18. Pepsi didn't think that thru and they definitely should have had to pay that man alot of money and if this kinda stuff was ok many companies would be trying to still pull off shit like this still.if the jet was a joke what's to stop them from saying the shirts and everything else was also a joke.the fact they put a point amount on the jet is the problem I see here.

  19. So youre telling me, that the same company that owned the worlds 6th largest navy comprised of 17 submarines, a cruiser, a frigate, and a destroyer from the Soviet Navy, couldnt provide a single Harrier Jump Jet?


  20. I feel like the judge gave a ruling less about what seemed obvious, and more on the fact that it seemed ludicrous for anyone to expect pepsi to own a harrier jet, and there'd be no way for them to actually compensate for that fairly outside of what they have already done, on TOP of the costs of lawsuit to boot. Were they offering, for example, a car, then that might be a case they'd have lost, but a Harrier jet?

  21. The counter-argument wasn't great I mean the "Pepsi" generation has grown up on Manga and MTV I don't think they can be objective about many things. I hate advertising campaigns we are not fucking Pepsi generation bloody trend hacking egotistically sycophants. The most annoying advert we have at the moment is to love our bodies as its the summer of love yourself. Another advert claiming to be some kind of Avatar Overlord Seer of the current Zeitgeist. It's literally the perfect reason to pick up your TV and smash it against a wall or take a hammer to it. The amount of cringe-worthy patronizing shit you put up with owning a TV. Digital Babies advertising bottled waterman man that's an aneurysm waiting to happen right there. No doubt these idiots go on holiday 5 times per year and have there Morgage paid off in full. Not to mention the latest bubble mold car that has excreted itself of the production line. Advertisement is the equivalent of some guy showing his erect penis in a restaurant on a date thinking he's going to get lucky.

  22. Contract interpretation is a question of law for the judge, so a federal judge is quite capable of making a ruling.

  23. i as a kid and part of the pepsi generation thought one could get said jet as it did not have fine print saying other wise, this whole case was bull crap, i think they paid for him to ride in a jet, but they should have bought him one. in either case coke is better and i have a friend that pepsi cause nausea for so pepsi lies and makes you vomit.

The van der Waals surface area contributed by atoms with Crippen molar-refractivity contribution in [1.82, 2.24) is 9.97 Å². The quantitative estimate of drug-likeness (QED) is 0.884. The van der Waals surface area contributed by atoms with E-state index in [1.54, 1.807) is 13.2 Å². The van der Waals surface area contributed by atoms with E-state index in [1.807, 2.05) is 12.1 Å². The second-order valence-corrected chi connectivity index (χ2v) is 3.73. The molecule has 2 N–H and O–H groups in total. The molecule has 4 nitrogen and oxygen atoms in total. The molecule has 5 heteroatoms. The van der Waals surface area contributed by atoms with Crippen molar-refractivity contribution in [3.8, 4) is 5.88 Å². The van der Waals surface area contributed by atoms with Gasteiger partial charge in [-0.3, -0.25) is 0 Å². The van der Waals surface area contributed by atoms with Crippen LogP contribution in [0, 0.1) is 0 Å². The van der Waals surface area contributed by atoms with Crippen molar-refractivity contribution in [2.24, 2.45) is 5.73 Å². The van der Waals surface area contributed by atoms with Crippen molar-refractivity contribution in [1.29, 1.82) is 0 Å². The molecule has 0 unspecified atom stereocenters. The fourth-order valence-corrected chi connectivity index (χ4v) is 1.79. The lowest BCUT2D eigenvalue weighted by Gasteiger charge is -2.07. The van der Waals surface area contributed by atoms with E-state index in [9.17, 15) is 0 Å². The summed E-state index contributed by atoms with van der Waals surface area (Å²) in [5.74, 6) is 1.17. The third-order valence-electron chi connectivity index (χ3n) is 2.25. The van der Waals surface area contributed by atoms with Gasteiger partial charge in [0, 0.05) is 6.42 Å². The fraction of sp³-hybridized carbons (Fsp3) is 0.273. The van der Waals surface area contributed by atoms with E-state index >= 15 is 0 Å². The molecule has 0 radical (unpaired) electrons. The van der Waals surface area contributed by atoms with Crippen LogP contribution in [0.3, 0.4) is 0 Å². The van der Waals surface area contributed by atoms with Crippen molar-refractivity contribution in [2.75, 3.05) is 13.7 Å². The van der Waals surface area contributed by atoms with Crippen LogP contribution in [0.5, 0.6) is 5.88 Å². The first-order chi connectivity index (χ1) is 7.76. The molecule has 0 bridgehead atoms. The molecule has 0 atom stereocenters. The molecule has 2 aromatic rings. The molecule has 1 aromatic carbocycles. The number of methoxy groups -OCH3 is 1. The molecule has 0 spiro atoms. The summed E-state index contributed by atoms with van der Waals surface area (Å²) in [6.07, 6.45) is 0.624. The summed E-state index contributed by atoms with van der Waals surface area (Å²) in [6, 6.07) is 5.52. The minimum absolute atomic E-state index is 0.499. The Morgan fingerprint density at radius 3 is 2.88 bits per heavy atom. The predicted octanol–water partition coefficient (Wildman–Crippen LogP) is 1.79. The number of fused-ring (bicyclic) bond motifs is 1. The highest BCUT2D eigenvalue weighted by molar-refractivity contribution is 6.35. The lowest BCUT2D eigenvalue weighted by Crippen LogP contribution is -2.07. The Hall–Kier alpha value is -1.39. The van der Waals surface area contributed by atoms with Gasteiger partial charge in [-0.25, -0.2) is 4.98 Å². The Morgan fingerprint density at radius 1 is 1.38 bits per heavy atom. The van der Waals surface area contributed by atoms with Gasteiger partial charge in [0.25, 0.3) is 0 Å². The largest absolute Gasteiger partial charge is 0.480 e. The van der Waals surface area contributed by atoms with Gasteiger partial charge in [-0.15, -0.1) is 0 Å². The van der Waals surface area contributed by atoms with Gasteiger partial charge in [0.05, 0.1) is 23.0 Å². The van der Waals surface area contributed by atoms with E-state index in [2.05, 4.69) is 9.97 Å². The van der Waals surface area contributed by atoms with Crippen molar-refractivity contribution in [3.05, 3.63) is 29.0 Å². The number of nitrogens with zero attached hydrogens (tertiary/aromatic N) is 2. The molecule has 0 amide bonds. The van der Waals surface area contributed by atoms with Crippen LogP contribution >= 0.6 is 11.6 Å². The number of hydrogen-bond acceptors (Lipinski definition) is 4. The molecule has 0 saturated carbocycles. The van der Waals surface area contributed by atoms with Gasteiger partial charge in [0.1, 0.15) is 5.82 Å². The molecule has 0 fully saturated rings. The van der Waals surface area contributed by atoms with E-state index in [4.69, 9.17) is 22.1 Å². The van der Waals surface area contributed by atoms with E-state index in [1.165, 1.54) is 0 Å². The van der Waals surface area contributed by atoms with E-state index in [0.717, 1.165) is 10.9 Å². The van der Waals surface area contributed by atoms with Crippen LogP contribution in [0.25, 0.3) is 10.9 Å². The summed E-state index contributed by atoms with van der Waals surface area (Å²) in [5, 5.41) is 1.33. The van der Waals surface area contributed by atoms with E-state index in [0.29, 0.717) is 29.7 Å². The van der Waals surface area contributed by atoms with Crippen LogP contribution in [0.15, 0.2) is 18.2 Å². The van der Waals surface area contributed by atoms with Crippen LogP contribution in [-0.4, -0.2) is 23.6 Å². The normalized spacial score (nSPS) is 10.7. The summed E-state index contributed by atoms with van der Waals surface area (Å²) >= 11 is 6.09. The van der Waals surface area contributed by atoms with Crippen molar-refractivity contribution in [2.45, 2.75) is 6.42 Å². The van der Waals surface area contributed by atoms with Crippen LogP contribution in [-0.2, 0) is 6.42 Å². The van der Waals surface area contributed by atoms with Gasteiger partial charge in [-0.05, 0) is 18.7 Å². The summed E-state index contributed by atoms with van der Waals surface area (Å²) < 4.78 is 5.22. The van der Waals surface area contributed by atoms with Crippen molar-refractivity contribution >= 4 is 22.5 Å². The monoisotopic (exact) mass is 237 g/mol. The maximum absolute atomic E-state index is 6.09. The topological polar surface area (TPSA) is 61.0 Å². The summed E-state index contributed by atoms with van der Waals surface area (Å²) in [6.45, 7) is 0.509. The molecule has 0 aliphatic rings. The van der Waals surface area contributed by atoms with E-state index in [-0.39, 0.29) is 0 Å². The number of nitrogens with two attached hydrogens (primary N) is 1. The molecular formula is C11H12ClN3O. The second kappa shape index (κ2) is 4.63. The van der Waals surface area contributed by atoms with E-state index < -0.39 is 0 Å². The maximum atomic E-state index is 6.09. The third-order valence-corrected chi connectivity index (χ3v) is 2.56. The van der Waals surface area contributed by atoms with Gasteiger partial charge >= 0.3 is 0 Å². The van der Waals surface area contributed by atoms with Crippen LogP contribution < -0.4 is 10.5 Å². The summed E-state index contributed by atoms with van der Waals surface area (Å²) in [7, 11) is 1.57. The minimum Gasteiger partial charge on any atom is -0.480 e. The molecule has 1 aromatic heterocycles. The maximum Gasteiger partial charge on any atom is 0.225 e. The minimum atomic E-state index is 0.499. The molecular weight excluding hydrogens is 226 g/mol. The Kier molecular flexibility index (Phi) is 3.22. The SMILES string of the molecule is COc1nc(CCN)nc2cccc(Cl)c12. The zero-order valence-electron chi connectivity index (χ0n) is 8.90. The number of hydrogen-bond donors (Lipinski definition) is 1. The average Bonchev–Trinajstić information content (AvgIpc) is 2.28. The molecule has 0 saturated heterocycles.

24. And now for something completely different.
    Seems like a price listed for a particular item is a contract to provide said item for the rendering of said price.
    I drink Coca-Cola.

  25. In other words, companies can apparently put whatever they want in an advertisement and get away with it.

  26. I would say OK. And you can P/U the jet in the UK. Oh and BTW, you have a pilot's license as well as being jet qualified to operate the Harrier… There is only one person in the civilian world that is. He was a Marine pilot and has logged in over 10,000 hrs/400 landings in that jet. As well as flown (as a test pilot) F-15, F-16, F-5, A-6, F/A-18. So I would say go for it, SMART ASS.

  27. My local radio station had a contest. The winner would receive a Toy Yoda. The women who won sued, because she thought it was going to be a Toyota. She won, I believe. Edit. It was the local Hooters, not radio station.

  28. The judge fucked this one up. Who's to say what it believable or not in an offer? One of the worst decisions ever.

  29. If he had sent them points for the leather jacket in the advert they would have given him the jacket. I see no difference.

  30. 7 million in real money? Do you not know how much these products cost? I was probably like 1.50 for a 2 liter in 95

  31. That one time Leonard got Pepsi on their six! πŸ˜‰

    pun joke aside, i still believe Pepsi clearly showed a young man ( representing the new generation), in command of a Jet,
    thus creating the same kind of 'reality' as a car advertissement,
    thus being totally believeable that the Jet was, in fact, part of the possible Winning/Availlability.

    It is false advertissement unless it was written on screen that this was just an actual 'for advertissement only'.

    In this case, if they had a jury of New Generation people, i am sure they would have win. The facts that the airplane cost millions to maintenance or fuel would actually fall on pepsi to provide a working Airplane for 'an appropriate amount of time decent for a number of years'…

    What a case!!! Pepsi really must have pay the judge to get away from this…

  32. I remember in my government class I was laughing my ass off πŸ˜‚πŸ˜‚πŸ˜‚ the human race goofy af